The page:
Cleavage cancer: Ivorians are as divided as a twin river over the current crisis, making a compromise for peace too hard to reach, even from the grassroots. Most of the Muslim north support Ouattara, while many evangelical Christians from the south root for Gbagbo, whose wife, Simone, is a devout Christian, although the man has a second wife – a Muslim girl from the north – whom he traditionally married years ago.

But Ouattara’s supporters’ base has been broadening due to Bedie’s followers who keep jumping on board en masse, even within the military. Most of them are Catholics from the South-central part of the country. A combined population from Ouattara and Bedie’s tribes (Dioula and Baoule respectively) thoroughly dwarfs that from Gbagbo’s Bete tribe and the tiny ethnic groups supporting him.

When you attempt to uphold reasoning quite different from what each of the opposing camps think, you are treated as a foreigner or simply a devil. Ivorians are therefore constrained to join one side. If the neutral camp existed and was consistent, it could have perhaps been able to persuade both warring sides to the negotiation table.

Ivorian soccer stars: Forget about the public declarations of Ivorian soccer stars. Forget about what they write or do, they are as well divided as the population. Even as they attempt to publicly conceal their personal political sentiments, their ethnic and family affiliations will mostly hamper any sincere effort to effect a change.

While researching for this article, an official of the Ivorian FA (FIF), who pleaded not to be mentioned because of the sensitive times in the country, said on phone: “Look, the Ivorian players themselves are divided like the politicians and the population. But you won’t know it unless you’re close to them.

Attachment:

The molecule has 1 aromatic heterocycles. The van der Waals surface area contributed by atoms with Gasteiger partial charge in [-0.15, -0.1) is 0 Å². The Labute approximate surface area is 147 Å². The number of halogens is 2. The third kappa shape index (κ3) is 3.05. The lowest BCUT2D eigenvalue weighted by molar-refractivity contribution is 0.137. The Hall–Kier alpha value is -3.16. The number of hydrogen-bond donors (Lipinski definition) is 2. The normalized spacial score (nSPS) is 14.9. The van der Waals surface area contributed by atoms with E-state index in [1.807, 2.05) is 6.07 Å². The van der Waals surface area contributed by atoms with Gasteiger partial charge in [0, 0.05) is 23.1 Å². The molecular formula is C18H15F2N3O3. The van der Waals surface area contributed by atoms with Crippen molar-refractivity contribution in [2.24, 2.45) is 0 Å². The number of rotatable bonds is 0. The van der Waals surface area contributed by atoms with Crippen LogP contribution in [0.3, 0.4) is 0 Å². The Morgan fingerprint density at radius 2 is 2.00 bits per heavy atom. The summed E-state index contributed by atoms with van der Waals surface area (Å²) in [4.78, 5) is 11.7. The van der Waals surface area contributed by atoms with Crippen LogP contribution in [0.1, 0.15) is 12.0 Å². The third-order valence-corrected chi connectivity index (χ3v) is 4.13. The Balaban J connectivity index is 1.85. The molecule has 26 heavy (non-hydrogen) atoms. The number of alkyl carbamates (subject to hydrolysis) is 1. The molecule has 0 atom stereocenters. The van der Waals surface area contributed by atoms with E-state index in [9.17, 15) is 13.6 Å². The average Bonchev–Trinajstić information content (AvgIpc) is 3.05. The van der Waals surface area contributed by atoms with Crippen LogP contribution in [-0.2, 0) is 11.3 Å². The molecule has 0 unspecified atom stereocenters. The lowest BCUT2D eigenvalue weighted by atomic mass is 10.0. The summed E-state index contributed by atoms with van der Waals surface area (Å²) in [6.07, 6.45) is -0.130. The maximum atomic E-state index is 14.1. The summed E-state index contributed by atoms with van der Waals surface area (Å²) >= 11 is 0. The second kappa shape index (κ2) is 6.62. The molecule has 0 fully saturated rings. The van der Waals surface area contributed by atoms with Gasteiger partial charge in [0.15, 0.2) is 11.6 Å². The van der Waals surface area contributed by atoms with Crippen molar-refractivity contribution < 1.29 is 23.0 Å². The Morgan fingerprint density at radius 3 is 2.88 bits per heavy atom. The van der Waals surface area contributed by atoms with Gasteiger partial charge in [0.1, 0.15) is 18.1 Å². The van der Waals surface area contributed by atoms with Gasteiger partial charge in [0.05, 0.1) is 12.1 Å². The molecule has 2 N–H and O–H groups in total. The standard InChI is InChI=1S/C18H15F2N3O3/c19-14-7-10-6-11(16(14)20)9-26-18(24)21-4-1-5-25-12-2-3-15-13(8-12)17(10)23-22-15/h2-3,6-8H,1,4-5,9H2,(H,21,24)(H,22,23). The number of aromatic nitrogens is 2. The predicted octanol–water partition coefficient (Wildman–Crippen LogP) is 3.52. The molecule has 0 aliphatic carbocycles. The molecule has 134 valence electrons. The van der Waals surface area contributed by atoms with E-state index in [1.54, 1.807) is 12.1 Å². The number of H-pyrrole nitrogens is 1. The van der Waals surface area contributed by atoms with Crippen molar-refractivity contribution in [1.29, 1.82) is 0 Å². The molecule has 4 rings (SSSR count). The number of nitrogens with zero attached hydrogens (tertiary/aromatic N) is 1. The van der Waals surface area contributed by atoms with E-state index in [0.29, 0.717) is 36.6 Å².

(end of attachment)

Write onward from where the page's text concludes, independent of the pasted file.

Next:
"They have parents and families they listen to, these people have their political preferences, which these players most times adhere to. For example, a player from the north naturally supports Ouattara, while a player from the central part of the country goes for Bedie, and then those from the west are automatically for Gbagbo. Understand this well Mr. journalist. I’m telling you a big secret. We saw how the players voted during the elections. Even us here within the FA, we have our preferred Heads of State (cause we have two now in the country).

"Some in their hearts have chosen Ouattara as their president, while others still stick to Gbagbo. So that’s the bitter situation here. You have to be close to see it. There is nothing a player, however his fame and money, will say or do to convince one Ivorian in this crisis. Because before the player speaks, many know who among the two Heads of State he’s supporting.”

Helpless international community: The international community seems to have exhausted pressures and pain in trying to convince Gbagbo to step down. And as focus has shifted to a more lucrative crisis in Libya, Ivorians are left behind to seek their own solution to a lamentable and a no-way-out deadlock, with death toll soaring and refugee flow hemorrhaging. 

What happens now? War, escalation of violence, which started even this week, when forces supporting Ouattara (northern rebels and some former Gbagbo soldiers who have switched allegiance) launched a nationwide attack from three fronts, and have captured half a dozen key cities, with a final objective of seizing main city Abidjan to install Ouattara in the presidential palace.

Gbagbo’s camp, now short of soldiers due to defections and mass desertions, began mass enrolment into the army on Wednesday. Some 15,000 youths earlier volunteered to join the army last week when Gbagbo’s Youth Minister Ble Goude first made the call.

Imagine the eventual clash; don’t expect a scoreless tie however!